- Hunger, Horses, and Government Men: Criminal Law on the Aboriginal Plains, 1870–1905 by Shelley A.M. Gavigan
Among the most important public policy issues in Canada today centres on the question “What went wrong in Canadian Indian policy that led to the dismal poverty and high crime rates of most of today’s reserves?” This book takes on the issue in a well-structured and clearly written analysis of the relationship between the Plains First Nations and Canadian criminal law from 1870 to 1905 in what is now Saskatchewan and Alberta. Given the obvious importance of this issue, it is surprising that this is the first book-length legal history of the imposition of criminal law on the Aboriginal peoples of the Plains. While we now have both histories and revisionist histories of the creation of the Royal Canadian Mounted Police in this same period, the introduction of criminal law and the criminalization of First Nations peoples have not been given the same attention. One hopes that this analysis is the beginning of a rich discussion.
Good historical writing begins with a carefully researched marshalling of historical evidence from primary sources. This book is beautifully crafted history, beginning with detailed analysis of archival sources that have not been used before. Gavigan resurrects from historical notoriety stipendiary magistrate Hugh Richardson of the North-West Territories by analyzing thirty years worth of his criminal cases involving First Nations peoples. Richardson, a minor Ontario political actor, lives on in Canadian history as the judge who conducted the trial of Louis Riel and sentenced the Metis patriot to death. However, before and after that famous 1885 case, Richardson sat on the bench in thousands of other trials.
From this record, Gavigan constructs a detailed and complex analysis of the beginnings of criminal law in First Nations communities. There are analytical choices to be made here. Rather than seeing criminal [End Page 115] law as simply being imposed on Aboriginal peoples in an effort to coerce them to conform to the demands of Canadian Indian policy, she takes a more nuanced view, arguing both that the application of criminal law was often independent of Indian Act policy, and that Aboriginal peoples used criminal law to deal with conflict in their own communities and to mediate the impact of Canadian society on their traditional ways of life. This is a complicated set of arguments, surely to be tested against all of the evidence as more research progresses, but it is well argued and clearly supported.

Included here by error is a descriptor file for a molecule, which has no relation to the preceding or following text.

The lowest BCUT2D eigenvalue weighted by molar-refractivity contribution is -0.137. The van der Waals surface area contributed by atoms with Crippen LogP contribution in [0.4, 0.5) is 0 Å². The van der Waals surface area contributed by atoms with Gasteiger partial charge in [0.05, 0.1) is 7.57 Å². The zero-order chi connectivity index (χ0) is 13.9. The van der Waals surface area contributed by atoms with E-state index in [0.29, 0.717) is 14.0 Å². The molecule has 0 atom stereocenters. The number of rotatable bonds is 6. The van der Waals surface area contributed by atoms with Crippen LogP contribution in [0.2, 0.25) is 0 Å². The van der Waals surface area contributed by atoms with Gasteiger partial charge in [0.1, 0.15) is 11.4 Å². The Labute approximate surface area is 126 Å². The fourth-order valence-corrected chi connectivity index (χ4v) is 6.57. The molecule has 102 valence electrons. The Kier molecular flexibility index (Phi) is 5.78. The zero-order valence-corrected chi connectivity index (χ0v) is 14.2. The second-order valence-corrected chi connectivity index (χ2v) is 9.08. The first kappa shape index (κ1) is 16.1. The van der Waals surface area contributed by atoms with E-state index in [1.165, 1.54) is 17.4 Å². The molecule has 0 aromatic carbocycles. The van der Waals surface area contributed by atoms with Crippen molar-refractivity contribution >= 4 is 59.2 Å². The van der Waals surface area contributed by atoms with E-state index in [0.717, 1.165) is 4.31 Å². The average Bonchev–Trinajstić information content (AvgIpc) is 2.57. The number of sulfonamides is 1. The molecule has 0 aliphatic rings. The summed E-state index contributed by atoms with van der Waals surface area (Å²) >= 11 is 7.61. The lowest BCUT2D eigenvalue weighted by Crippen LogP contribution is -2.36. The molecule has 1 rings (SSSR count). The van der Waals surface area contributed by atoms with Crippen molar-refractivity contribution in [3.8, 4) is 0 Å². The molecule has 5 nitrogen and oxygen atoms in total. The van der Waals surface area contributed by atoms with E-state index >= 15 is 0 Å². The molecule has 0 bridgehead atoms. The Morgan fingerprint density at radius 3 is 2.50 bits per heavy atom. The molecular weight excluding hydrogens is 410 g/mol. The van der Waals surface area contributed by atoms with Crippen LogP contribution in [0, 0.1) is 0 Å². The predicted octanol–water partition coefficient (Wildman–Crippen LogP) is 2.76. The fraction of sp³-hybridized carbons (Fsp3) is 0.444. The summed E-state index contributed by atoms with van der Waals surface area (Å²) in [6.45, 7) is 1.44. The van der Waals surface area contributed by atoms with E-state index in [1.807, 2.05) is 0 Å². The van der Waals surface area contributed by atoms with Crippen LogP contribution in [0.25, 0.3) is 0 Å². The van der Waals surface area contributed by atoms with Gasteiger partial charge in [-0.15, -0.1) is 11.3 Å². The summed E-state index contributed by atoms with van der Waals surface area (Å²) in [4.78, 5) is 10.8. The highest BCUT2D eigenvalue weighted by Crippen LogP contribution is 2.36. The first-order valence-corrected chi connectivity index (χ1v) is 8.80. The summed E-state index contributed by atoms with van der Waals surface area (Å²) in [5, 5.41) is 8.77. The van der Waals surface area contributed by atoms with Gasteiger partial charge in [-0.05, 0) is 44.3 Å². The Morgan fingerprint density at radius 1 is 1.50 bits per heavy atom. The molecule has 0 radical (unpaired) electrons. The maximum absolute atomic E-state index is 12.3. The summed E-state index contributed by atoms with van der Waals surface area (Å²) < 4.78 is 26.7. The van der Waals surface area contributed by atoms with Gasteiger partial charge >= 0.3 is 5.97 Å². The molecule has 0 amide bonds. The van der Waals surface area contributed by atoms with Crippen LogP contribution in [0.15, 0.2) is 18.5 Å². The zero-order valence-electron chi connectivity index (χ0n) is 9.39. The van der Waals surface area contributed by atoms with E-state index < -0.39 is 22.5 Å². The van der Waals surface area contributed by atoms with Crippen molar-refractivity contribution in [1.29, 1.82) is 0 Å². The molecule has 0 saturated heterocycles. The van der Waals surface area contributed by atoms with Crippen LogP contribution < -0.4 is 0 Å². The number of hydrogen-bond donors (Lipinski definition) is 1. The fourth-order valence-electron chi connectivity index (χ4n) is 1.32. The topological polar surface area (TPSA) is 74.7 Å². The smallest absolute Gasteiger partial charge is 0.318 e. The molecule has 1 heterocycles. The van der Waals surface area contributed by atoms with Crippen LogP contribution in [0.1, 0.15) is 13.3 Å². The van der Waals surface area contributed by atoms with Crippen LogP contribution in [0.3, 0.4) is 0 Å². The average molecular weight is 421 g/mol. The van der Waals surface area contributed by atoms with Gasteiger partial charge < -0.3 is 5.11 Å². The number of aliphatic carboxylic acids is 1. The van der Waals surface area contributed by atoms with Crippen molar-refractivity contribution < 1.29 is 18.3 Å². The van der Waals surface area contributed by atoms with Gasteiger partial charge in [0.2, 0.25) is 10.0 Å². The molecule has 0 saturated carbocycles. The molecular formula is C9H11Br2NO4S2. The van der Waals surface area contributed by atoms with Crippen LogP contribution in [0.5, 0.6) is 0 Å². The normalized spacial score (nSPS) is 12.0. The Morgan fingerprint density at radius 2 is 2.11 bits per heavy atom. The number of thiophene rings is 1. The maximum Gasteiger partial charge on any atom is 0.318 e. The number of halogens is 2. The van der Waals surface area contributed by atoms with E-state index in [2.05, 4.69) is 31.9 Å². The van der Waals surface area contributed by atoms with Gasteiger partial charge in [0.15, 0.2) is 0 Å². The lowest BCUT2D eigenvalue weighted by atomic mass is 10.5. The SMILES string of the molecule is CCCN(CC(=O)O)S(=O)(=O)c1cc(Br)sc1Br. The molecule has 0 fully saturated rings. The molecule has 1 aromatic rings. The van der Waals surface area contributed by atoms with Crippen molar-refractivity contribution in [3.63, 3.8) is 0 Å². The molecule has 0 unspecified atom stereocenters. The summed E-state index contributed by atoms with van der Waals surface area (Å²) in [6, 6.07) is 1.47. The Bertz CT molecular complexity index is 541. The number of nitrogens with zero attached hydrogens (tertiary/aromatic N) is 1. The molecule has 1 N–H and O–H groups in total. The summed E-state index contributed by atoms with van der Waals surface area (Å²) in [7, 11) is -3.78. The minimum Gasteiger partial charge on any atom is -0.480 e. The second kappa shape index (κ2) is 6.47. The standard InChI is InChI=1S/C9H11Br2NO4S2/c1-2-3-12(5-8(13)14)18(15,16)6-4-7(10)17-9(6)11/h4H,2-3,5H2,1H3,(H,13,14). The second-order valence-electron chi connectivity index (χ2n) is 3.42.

This analytical framework is well developed throughout the book, but it does not get in the way of the author’s narrative: this is a good read. Gavigan begins with one warrior’s legal history. Peaychew, a Cree, head man in Red Pheasant’s band living near Battleford, was one of dozens of warriors convicted of treason-felony after the North-West Rebellion in trials that were not fair. But he had already had several other contacts with the criminal law: he had filed a criminal complaint in a case involving the disappearance of his daughter. He had also been charged with fraud for a claim to treaty monies, and he was present at Treaty Six, a legal event of great significance. By the time he was forty years old in 1885, Canadian criminal law had clearly been incorporated into his life and probably had some impact on his existence as a Cree leader.
Continuing this detailed analysis of the impact of Canadian criminal law on the lives of Aboriginal peoples, Gavigan’s analysis concludes with a chapter entitled “Six Women, Six Stories,” which shows how imaginative legal historians can give life to lost cases and provide some detail about Aboriginal women’s experience of the criminal law. Caroline Gouin, a Cree woman who worked as a servant, was charged with stealing a half-sovereign gold coin from her employer. The evidence was circumstantial: she had tried to spend...